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Stephen Mold: The economic lessons we can learn from Canada

Picture 4 Stephen Mold is the prospective parliamentary candidate for Derby North.

Our beleaguered Prime Minister has spent much time of late trotting around the globe, offering his unique brand of optimism to all those countries he believes to be in a worse economic state than his own. Unabashed by stinging criticism from, among others, the French President and a German Finance Minister, Gordon Brown still believes that he alone has the answers to the world’s problems.

He continues to insist that the economic environment in the UK is a global problem that nobody could have foreseen. So has every country had to rescue its financial sector and refinance its banks? Surely that would be the case if such a claim were accurate?

Actually, no. There is a major economic power out there which has yet to face a single bank failure - Canada.

With its geographical proximity and close economic ties, you could easily assume that Canada would suffer more from the US economic meltdown than most. So I'm forced to ask, how is it that Canada has managed to stave off the crisis we face here in Britain? Now I know that Gordon isn't prone to taking constructive advice from members of the Conservative Party, or from anybody else for that matter, but perhaps this is the question that he himself should now be asking.

Clearly he wouldn't be the first if he did. Perhaps this was the reason for the newly-elected American President, Barack Obama, making the first Presidential visit of his administration to Canada and not the UK. He clearly wanted to see what lessons he could learn from his northerly neighbours.

The contrast in Canada's record with that of the UK is quite startling. To begin with, the European bank capitalisation ratio is a hefty 60 to 1, whilst that of Canadian banks is a much healthier 18 to 1: common sense regulation is a wonderful thing.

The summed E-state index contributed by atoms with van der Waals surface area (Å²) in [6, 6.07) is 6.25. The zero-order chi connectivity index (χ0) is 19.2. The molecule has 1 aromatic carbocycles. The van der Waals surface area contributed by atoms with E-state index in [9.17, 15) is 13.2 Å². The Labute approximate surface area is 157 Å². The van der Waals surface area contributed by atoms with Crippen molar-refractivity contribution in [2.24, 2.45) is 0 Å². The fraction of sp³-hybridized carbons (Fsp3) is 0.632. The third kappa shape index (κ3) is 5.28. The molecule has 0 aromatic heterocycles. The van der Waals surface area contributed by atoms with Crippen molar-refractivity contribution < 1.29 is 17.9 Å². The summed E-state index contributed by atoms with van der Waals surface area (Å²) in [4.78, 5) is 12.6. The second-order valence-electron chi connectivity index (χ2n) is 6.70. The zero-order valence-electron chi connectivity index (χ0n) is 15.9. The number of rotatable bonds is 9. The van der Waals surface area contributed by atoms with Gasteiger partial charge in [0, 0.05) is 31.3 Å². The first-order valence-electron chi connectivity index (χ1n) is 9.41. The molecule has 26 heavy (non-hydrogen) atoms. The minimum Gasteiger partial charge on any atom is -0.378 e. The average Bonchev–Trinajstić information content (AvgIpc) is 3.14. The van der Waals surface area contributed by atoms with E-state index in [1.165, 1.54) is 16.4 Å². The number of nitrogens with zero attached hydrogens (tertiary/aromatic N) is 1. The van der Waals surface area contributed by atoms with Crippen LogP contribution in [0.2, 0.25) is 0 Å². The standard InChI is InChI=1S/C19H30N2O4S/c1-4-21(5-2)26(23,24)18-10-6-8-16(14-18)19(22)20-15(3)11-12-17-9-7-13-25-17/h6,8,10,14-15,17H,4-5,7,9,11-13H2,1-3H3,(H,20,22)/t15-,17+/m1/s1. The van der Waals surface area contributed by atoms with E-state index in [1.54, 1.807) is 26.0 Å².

The Canadian economics lesson doesn't stop here. During the global period of prosperity, Canada had twelve years of budget surpluses. As the rest of the world acted like students who had just received their first real pay cheque, Canada foresaw the problems which lay ahead and prepared.

The Canadian Government has restructured the national pension system, placing it on a firm fiscal footing, unlike Gordon's raid on our own to the tune of over £100 billion.

Canada has a points-based immigration system, allowing sufficient numbers into the country to meet its needs for growth, but not so many as to overload local services.

Canada has proven that it is possible to invest in healthcare and education whilst at the same time being fiscally prudent. What a shame it is that for Britain, in years to come this will be known as the "lost decade".

During that decade, Gordon Brown has ransacked our pensions, mortgaged our children's futures, failed to regulate banks and wasted trillions - all after being gifted a golden opportunity during a period of prosperity, to ensure economic security and stability for our country for generations to come.

Perhaps somebody should have pointed out this Canadian efficiency to Gordon Brown's Government before the decision was made not to award the Intercity Train contract to Bombardier, in Derby, a company with strong Canadian connections. The Canadians, it would appear, know how to run things.

You've got to admire Canada, especially for showing how so very different things can be. And as world leaders continue to discuss their various plans for saving the global economy, we should all look to one man. Perhaps not as well known as President Obama and perhaps not as globally savvy as President Sarkozy, the Canadian Prime Minister, Stephen Harper is the only G20 leader with reason to be confident.


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